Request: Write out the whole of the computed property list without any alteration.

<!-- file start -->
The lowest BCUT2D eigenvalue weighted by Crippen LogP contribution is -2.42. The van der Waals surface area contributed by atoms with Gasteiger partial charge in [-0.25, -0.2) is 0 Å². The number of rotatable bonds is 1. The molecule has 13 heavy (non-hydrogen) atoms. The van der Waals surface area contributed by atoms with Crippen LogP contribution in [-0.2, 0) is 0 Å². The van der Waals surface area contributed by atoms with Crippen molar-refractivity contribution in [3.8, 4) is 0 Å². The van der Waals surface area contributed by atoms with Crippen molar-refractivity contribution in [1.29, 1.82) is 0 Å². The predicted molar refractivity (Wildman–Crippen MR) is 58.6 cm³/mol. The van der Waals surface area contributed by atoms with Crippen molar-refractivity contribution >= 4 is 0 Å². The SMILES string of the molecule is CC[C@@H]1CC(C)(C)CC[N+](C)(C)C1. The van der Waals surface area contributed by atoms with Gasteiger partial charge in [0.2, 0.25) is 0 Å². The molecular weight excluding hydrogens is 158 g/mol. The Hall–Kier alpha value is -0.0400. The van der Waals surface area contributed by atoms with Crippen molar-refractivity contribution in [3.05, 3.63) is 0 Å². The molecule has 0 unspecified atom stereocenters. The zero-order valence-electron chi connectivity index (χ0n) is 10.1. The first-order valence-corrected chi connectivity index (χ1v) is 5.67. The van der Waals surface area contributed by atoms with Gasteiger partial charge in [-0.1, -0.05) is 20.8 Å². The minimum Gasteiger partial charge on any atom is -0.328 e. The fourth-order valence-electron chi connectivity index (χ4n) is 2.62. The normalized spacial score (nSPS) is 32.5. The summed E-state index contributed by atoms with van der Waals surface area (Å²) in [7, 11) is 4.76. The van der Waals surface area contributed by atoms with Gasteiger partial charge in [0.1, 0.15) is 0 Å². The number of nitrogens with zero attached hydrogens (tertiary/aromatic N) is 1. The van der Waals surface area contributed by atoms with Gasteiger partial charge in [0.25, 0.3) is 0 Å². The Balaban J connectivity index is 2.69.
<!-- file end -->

The lowest BCUT2D eigenvalue weighted by Crippen LogP contribution is -2.42. The van der Waals surface area contributed by atoms with Gasteiger partial charge in [-0.25, -0.2) is 0 Å². The number of rotatable bonds is 1. The molecule has 13 heavy (non-hydrogen) atoms. The van der Waals surface area contributed by atoms with Crippen LogP contribution in [-0.2, 0) is 0 Å². The van der Waals surface area contributed by atoms with Crippen molar-refractivity contribution in [3.8, 4) is 0 Å². The van der Waals surface area contributed by atoms with Crippen molar-refractivity contribution in [1.29, 1.82) is 0 Å². The predicted molar refractivity (Wildman–Crippen MR) is 58.6 cm³/mol. The van der Waals surface area contributed by atoms with Crippen molar-refractivity contribution >= 4 is 0 Å². The SMILES string of the molecule is CC[C@@H]1CC(C)(C)CC[N+](C)(C)C1. The van der Waals surface area contributed by atoms with Gasteiger partial charge in [0.2, 0.25) is 0 Å². The molecular weight excluding hydrogens is 158 g/mol. The Hall–Kier alpha value is -0.0400. The van der Waals surface area contributed by atoms with Crippen molar-refractivity contribution in [3.05, 3.63) is 0 Å². The molecule has 0 unspecified atom stereocenters. The zero-order valence-electron chi connectivity index (χ0n) is 10.1. The first-order valence-corrected chi connectivity index (χ1v) is 5.67. The van der Waals surface area contributed by atoms with Gasteiger partial charge in [-0.1, -0.05) is 20.8 Å². The minimum Gasteiger partial charge on any atom is -0.328 e. The fourth-order valence-electron chi connectivity index (χ4n) is 2.62. The normalized spacial score (nSPS) is 32.5. The summed E-state index contributed by atoms with van der Waals surface area (Å²) in [7, 11) is 4.76. The van der Waals surface area contributed by atoms with Gasteiger partial charge in [0.1, 0.15) is 0 Å². The number of nitrogens with zero attached hydrogens (tertiary/aromatic N) is 1. The van der Waals surface area contributed by atoms with Gasteiger partial charge in [0.25, 0.3) is 0 Å². The Balaban J connectivity index is 2.69.